City council has rejected an independent councillor’s bid to allow officers who wear religious symbols to serve on Montreal’s police force.
Currently, no Montreal police officers wear Muslim hijabs, Sikh turbans or Jewish kippahs.
The motion, from Snowdon councillor Marvin Rotrand, was supported by members of the opposition Ensemble Montréal party but rejected by the Projet Montréal administration of Mayor Valérie Plante.
The vote was 19 for, 32 against.
The motion came as Plante was in Quebec City to explain the city’s opposition to Bill 21, Premier François Legault’s proposal to bar some government employees, including police officers, from wearing religious symbols such as the Muslim hijab, Jewish kippah, Sikh turbans and Christian cross.
Rotrand said Montreal should take a stand on the issue despite Bill 21.
The RCMP and municipal forces in Toronto, Edmonton, Ottawa and Calgary all updated policies to welcome qualified candidates who wear religious symbols, Rotrand noted.
He pointed to a young Muslim woman and a young Sikh boy who have said they want to be Montreal police officers but would not be allowed to do so under the Montreal police department’s current rules.
In 2017, the last year for which statistics are available, Montreal’s police force included 345 officers from visible minorities, representing 7.5 per cent of uniformed personnel.
Visible minorities represent 33 per cent of the population on Montreal Island, according to the 2016 census.
Last year, when Rotrand raised the issue of religious symbols and the police, Plante said she was “very open to this proposal.”
But on Tuesday, Rosannie Filato, Plante’s executive committee member responsible for public security, said Projet Montréal would reject Rotrand’s motion, which she described as “a form of provocation, pure and simple.”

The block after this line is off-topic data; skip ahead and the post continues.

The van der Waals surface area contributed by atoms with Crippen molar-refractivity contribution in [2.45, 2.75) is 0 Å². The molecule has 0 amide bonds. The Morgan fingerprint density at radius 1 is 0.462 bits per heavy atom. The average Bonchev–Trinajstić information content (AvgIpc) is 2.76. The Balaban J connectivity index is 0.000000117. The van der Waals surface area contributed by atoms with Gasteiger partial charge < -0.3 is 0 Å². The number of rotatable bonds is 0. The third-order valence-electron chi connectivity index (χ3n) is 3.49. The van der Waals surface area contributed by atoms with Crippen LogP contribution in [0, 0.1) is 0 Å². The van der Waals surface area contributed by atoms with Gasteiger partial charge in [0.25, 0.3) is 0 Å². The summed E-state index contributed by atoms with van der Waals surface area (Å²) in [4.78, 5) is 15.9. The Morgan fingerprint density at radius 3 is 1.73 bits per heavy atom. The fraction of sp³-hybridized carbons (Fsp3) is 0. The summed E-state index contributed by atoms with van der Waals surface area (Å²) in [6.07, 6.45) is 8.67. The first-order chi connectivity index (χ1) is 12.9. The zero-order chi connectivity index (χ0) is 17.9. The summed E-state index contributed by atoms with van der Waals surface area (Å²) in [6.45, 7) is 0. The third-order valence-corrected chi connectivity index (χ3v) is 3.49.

She said proposing the motion while the National Assembly is holding consultations on Bill 21 is “not constructive or positive.”
Plante has spoken out against Bill 21. However, she said Montreal would apply the rules if they come into force.
Plante spoke to reporters before leaving city council to address the National Assembly committee studying Bill 21.
“Since the debate around Bill 21 started, I’ve always asked people to stay calm and to be respectful and bring good arguments to this in a respectful way,” Plante said.
“To me, (Rotrand’s) motion comes at a very bad time. There is a legal process happening in Quebec right now. I don’t think it’s relevant or contributing in a positive way to have this kind of motion. I don’t find it very useful. I think it’s not the right time.”
She did not answer directly when she was asked, twice, whether she thought Montreal police should be allowed to wear religious symbols.
“I’ve always spoken my mind on this front. And I’m more talking about the motion and this is what I’m saying right now: not the right time, not the right moment and it’s just adding fuel on the fire that is already burning pretty intensively.”
Last month, city council unanimously rejected that proposed law in a bipartisan motion that said the bill “does not reflect the daily reality of Montreal society, which is rich and unique in terms of culture and diversity.”